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- The sweeping power to pardon was written into the Constitution, allowing the president to “grant reprieves and pardons for offenses against the United States.”
- But controversial pardons over the past 225 years have sometimes raised questions about this broad authority.
- On Tuesday, President Donald Trump issued multiple pardons and commutations for controversial individuals, including former Gov. Rod Blagojevich of Illinois, who was convicted on corruption charges.
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Since taking office, President Donald Trump has issued numerous pardons and commutations for individuals who have committed federal crimes.
Among this diverse list includes a former New York City police commissioner, the former governor of Illinois, and a Wall Street billionaire. Each pardon has been met with varying levels of scrutiny.
But Trump isn’t the first to issue a controversial pardon.
Since the early days of the republic, presidents have been forgiving crimes committed by friends, family members, and public figures. Some have even used the power in an effort to prevent national dispute, and some have been accused of abusing their authority.
The Constitution’s Article II, which lays out the powers of the presidency, gives the executive the “power to grant reprieves and pardons for offenses against the United States, except in cases of impeachment.”
From Gerald Ford’s shocking pardon of Richard Nixon, to Trump’s ongoing list, here are some of the most notable pardons in American history.
George Washington issued the first presidential pardon by excusing two men who participated in the Whiskey Rebellion.
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In 1795, Washington made the difficult choice to forgive two Pennsylvania men sentenced to death for treason after participating in protests known as “The Whiskey Rebellion.”
The rebellion came after Washington proposed a tax on whiskey in order to shrink the national debt after the Revolutionary War. But when poor farmers in Pennsylvania realized the tax was hurting them and favoring the rich, they refused to pay the price and staged a series of violent protests.
Alexander Hamilton, Washington’s treasury secretary and a major supporter of the tax, encouraged the president to exert the “full force of the Law” against the protesters. But to his dismay, the president made the controversial decision to pardon the men and put an end to the civic disruptions.
President Andrew Jackson pardoned George Wilson after he received death sentences for endangering a life and committing robbery.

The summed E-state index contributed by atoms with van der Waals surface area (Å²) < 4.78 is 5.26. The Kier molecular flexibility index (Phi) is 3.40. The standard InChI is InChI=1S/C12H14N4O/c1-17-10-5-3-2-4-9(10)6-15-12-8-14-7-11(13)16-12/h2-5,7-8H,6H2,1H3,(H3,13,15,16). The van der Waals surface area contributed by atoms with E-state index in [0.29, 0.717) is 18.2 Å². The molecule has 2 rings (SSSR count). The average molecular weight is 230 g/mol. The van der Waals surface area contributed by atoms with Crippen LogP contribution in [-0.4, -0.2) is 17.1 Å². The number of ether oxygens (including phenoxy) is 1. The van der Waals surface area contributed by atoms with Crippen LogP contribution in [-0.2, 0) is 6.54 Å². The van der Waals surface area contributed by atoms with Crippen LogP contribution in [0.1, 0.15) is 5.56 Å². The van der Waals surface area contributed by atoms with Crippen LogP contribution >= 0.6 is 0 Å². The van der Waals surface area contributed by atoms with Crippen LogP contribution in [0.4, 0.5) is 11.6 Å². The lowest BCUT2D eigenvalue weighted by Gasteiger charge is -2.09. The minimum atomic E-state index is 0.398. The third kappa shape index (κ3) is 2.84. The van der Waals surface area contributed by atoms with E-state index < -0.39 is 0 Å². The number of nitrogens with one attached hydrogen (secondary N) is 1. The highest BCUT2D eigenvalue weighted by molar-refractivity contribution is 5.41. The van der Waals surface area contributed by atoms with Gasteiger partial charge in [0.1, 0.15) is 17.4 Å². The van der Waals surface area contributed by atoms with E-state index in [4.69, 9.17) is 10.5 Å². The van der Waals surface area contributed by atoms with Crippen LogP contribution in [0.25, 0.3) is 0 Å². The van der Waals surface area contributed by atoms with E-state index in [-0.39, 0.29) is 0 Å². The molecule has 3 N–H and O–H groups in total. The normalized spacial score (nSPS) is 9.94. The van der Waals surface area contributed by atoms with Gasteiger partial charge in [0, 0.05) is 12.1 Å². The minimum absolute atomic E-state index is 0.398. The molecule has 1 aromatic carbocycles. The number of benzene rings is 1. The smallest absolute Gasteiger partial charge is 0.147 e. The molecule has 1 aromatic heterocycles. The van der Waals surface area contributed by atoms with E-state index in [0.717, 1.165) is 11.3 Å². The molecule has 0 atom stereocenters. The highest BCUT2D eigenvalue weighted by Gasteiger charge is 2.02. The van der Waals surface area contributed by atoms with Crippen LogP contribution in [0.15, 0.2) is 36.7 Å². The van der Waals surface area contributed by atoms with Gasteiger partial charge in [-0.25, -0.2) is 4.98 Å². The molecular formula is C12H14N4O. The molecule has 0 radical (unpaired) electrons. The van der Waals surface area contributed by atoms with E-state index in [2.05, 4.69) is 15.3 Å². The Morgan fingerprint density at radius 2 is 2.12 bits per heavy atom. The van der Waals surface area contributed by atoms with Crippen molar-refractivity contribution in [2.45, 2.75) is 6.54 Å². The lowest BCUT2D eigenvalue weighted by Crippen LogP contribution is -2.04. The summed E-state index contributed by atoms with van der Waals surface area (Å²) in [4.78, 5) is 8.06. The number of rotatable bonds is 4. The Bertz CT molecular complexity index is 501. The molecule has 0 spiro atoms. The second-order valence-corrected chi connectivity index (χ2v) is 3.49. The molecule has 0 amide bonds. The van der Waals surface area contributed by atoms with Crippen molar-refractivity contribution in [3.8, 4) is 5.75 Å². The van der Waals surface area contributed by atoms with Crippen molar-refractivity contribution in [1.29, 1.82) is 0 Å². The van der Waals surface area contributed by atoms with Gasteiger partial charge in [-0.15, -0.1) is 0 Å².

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But Wilson knew people in Washington, and those people convinced Jackson to issue a pardon. Jackson obliged and quickly forgave Wilson for his capital crimes, reducing his punishment from execution to a 22-year prison sentencing.
It seemed like a buttoned-up victory, but in a shocking twist of fate, Wilson refused to accept the pardon.
After a great deal of legal disputes, Wilson’s friends realized they couldn’t force him to accept the pardon, and Wilson was eventually hanged.
In 1868, President Andrew Johnson fully pardoned every soldier who fought for the Confederate Army.
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On Christmas Day, Johnson made a massive gesture of forgiveness by granting full pardons to all soldiers who fought for the Confederacy during the Civil War.
Though many thought he was being far too lenient to people who were considered traitors to the Union, Johnson believed it was time for the country to reconcile with the past.
President Gerald Ford pardoned his predecessor, Richard Nixon, in 1974.
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Facing the threat of impeachment from the Watergate scandal, Nixon resigned in August 1974 and his vice president Ford took office.
A month later, the nation was shocked when Ford announced his decision to pardon his disgraced predecessor.
Congress was preparing to investigate Nixon for obstruction of justice, but Ford decided it would only polarize the country further.
This decision was met by an onslaught of criticism, and many believe it’s the reason why Ford didn’t win a second term in 1976.
President Jimmy Carter pardoned Peter Yarrow, member of the musical group “Peter, Paul, and Mary” in 1981.
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As one-third of the folk rock group “Peter, Paul, and Mary,” Peter Yarrow was a leading figure in the protest and music scene of the 1960s. But he fell from grace in 1970 when he was convicted of behaving indecently with a 14-year-old fan.